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More than 50 years ago, a judge gave Ron Hatton a choice: Enlist in the armed forces or go to jail. Last Thursday, in a Marine Corps drill in Cunningham Park, he landed a helicopter that he and his former squadron mates had flown in Vietnam, found in a junkyard and lovingly restored to fighting condition.
"I kept running away from home," he said of the events precipitating the judge's ultimatum. "I lived in a home, and I liked it there, but I liked the adventure."
Hatton served 15 years in the United States Marine Corps until 1969, then joined the Air Force and retired in 1992 as a master sergeant, he said. He saw action as a Marine in Vietnam, where his helicopter, a UH34D nicknamed Gracious Lady Bev was used as a medevac copter.
"We could fit stretchers from these hooks," he said, pointing to the wall of the copter. "We also carried chickens, pigs, a lot of Vietnamese. It could seat about nine."
After retiring, Hatton and his squadron set out to see what had become of Bev, and after months of searching they found her, patched her 50-plus bullet holes and readied her to fly again.
"A number of years ago, a bunch of us went out to Arizona, where we found it [Bev] in a junkyard. Six of us restored it. It took 6 1/2 years, 20,000 man hours and over $20,000," Hatton said. "There aren't very many left in the country. It's a memorial to the people killed in our squadron and other squadrons."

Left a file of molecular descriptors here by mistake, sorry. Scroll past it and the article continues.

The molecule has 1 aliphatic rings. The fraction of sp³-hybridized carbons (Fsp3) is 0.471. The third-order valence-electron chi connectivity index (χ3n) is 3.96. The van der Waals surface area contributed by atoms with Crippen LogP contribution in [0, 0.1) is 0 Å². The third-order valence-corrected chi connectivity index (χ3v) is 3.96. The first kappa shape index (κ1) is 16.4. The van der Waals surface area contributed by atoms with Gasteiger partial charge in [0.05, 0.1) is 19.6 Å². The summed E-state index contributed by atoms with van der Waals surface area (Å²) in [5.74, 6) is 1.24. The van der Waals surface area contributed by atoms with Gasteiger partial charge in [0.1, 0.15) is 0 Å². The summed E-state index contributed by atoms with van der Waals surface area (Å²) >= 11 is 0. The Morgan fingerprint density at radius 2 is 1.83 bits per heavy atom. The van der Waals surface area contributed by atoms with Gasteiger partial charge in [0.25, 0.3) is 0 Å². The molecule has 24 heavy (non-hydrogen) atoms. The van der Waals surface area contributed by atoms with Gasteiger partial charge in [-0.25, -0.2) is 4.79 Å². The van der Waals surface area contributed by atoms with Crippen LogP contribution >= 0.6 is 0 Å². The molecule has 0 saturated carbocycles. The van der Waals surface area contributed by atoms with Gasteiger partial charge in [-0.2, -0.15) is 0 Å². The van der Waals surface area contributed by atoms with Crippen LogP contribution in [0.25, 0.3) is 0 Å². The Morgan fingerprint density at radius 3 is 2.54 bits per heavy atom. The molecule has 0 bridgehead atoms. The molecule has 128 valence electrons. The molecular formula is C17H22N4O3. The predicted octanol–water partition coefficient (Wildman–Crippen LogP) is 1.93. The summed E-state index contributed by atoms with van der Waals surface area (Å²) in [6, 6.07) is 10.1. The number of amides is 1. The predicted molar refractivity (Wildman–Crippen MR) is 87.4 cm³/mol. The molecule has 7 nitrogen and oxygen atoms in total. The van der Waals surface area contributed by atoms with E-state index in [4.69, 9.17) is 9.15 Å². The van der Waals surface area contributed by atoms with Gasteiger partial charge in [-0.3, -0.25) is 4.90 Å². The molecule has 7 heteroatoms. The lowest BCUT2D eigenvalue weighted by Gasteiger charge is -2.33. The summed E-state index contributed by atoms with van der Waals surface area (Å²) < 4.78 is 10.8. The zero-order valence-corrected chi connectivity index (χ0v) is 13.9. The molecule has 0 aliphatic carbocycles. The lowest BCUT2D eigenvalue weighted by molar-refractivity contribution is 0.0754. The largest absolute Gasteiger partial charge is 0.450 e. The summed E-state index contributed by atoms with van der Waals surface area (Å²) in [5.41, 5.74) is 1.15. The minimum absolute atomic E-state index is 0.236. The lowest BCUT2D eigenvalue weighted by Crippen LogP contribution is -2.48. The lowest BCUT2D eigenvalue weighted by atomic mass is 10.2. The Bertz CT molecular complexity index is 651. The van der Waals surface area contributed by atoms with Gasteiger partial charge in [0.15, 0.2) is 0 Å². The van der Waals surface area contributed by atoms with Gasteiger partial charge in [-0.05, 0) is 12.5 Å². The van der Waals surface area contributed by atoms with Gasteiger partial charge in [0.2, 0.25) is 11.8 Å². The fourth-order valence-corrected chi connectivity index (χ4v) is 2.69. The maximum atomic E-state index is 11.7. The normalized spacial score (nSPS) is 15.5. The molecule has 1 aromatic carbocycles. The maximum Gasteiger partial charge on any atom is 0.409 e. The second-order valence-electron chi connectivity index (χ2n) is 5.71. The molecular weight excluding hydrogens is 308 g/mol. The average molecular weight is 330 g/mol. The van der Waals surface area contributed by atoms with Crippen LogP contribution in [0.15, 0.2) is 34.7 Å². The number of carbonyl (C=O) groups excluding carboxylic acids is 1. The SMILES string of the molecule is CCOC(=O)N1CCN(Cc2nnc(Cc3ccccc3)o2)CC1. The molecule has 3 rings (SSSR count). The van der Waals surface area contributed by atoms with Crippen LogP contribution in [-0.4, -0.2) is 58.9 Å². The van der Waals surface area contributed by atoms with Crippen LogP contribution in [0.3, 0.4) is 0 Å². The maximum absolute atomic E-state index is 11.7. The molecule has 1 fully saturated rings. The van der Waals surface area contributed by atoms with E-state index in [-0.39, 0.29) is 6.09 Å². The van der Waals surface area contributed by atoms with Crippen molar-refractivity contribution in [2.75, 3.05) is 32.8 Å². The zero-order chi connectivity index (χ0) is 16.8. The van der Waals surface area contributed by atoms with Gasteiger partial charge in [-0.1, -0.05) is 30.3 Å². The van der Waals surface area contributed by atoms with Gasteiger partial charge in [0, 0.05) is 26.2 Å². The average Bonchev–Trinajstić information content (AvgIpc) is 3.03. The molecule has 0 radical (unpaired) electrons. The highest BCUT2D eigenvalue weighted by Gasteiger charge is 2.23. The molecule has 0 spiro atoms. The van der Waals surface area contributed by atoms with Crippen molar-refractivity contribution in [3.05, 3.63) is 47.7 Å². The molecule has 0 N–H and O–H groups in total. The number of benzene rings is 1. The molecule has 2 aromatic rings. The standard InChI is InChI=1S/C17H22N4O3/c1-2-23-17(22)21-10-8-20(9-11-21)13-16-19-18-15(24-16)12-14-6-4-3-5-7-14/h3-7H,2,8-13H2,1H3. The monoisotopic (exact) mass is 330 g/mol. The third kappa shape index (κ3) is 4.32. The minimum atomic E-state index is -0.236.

Hatton, who grew up in Philadelphia, Pa., and now lives in California's Napa Valley, comes to the area several times a year to show Bev, which is housed on a sod farm on Long Island.
He gave tours of Bev — which went out of service in the mid-1970s — at Cunningham Park, where she landed along with four USMC choppers and their crews who participated in the annual Fleet Week helicopter drill demonstration.
At 9 a.m. last Thursday, Fresh Meadows residents heard the sound of helicopter thunder as Marine choppers circled over the neighborhood and touched down near the baseball fields in Cunningham Park.
Marines in tan desert fatigues filed out of each of the four helicopters at a jog, weapons drawn, and secured the perimeter of the field before the pilots cut the engines and the public could approach. Veterans reminisced aboard the helicopters, children tried on helmets and adults posed for photos with the Marines and their guns.
Sgt. Etienne Barsanti, a gunner in one of the big CH46 Sea Knight helicopters and one of the only women Marines in the demonstration, said she had served two tours in Iraq.
"There aren't really front lines anymore. I flew in Iraq, and they shoot at you," she said when asked whether women were allowed in combat.
©2008 Community Newspaper Group
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